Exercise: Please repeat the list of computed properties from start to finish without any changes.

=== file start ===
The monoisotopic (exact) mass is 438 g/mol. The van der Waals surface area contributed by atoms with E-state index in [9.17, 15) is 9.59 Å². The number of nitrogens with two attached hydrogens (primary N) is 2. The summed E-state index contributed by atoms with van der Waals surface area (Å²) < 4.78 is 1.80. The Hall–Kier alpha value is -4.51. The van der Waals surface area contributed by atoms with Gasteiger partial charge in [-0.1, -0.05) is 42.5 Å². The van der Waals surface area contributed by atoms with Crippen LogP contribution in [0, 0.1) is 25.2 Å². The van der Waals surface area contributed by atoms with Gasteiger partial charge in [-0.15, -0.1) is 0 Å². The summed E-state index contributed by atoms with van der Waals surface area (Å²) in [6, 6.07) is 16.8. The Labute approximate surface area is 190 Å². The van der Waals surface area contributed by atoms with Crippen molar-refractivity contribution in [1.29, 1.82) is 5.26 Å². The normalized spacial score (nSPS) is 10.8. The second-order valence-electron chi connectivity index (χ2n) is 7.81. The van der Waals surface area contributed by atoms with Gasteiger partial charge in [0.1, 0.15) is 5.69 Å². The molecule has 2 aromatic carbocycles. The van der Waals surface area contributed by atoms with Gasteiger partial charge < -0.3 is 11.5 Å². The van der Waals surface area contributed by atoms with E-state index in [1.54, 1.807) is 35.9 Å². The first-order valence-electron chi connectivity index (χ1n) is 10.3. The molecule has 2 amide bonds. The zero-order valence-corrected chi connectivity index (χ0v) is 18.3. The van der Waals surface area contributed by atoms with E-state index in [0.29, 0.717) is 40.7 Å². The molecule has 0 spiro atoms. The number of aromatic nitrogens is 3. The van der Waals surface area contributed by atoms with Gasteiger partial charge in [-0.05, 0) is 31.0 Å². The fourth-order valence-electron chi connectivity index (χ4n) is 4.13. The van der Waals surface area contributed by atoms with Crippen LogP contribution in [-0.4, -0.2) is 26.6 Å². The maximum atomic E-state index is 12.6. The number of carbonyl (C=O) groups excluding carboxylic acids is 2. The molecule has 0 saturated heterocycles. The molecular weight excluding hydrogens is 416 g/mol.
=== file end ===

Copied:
The monoisotopic (exact) mass is 438 g/mol. The van der Waals surface area contributed by atoms with E-state index in [9.17, 15) is 9.59 Å². The number of nitrogens with two attached hydrogens (primary N) is 2. The summed E-state index contributed by atoms with van der Waals surface area (Å²) < 4.78 is 1.80. The Hall–Kier alpha value is -4.51. The van der Waals surface area contributed by atoms with Gasteiger partial charge in [-0.1, -0.05) is 42.5 Å². The van der Waals surface area contributed by atoms with Crippen LogP contribution in [0, 0.1) is 25.2 Å². The van der Waals surface area contributed by atoms with Gasteiger partial charge in [-0.15, -0.1) is 0 Å². The summed E-state index contributed by atoms with van der Waals surface area (Å²) in [6, 6.07) is 16.8. The Labute approximate surface area is 190 Å². The van der Waals surface area contributed by atoms with Crippen molar-refractivity contribution in [1.29, 1.82) is 5.26 Å². The normalized spacial score (nSPS) is 10.8. The second-order valence-electron chi connectivity index (χ2n) is 7.81. The van der Waals surface area contributed by atoms with Gasteiger partial charge in [0.1, 0.15) is 5.69 Å². The molecule has 2 aromatic carbocycles. The van der Waals surface area contributed by atoms with Gasteiger partial charge < -0.3 is 11.5 Å². The van der Waals surface area contributed by atoms with E-state index in [1.54, 1.807) is 35.9 Å². The first-order valence-electron chi connectivity index (χ1n) is 10.3. The molecule has 2 amide bonds. The zero-order valence-corrected chi connectivity index (χ0v) is 18.3. The van der Waals surface area contributed by atoms with E-state index in [0.29, 0.717) is 40.7 Å². The molecule has 0 spiro atoms. The number of aromatic nitrogens is 3. The van der Waals surface area contributed by atoms with Gasteiger partial charge in [-0.05, 0) is 31.0 Å². The fourth-order valence-electron chi connectivity index (χ4n) is 4.13. The van der Waals surface area contributed by atoms with Crippen LogP contribution in [-0.4, -0.2) is 26.6 Å². The maximum atomic E-state index is 12.6. The number of carbonyl (C=O) groups excluding carboxylic acids is 2. The molecule has 0 saturated heterocycles. The molecular weight excluding hydrogens is 416 g/mol.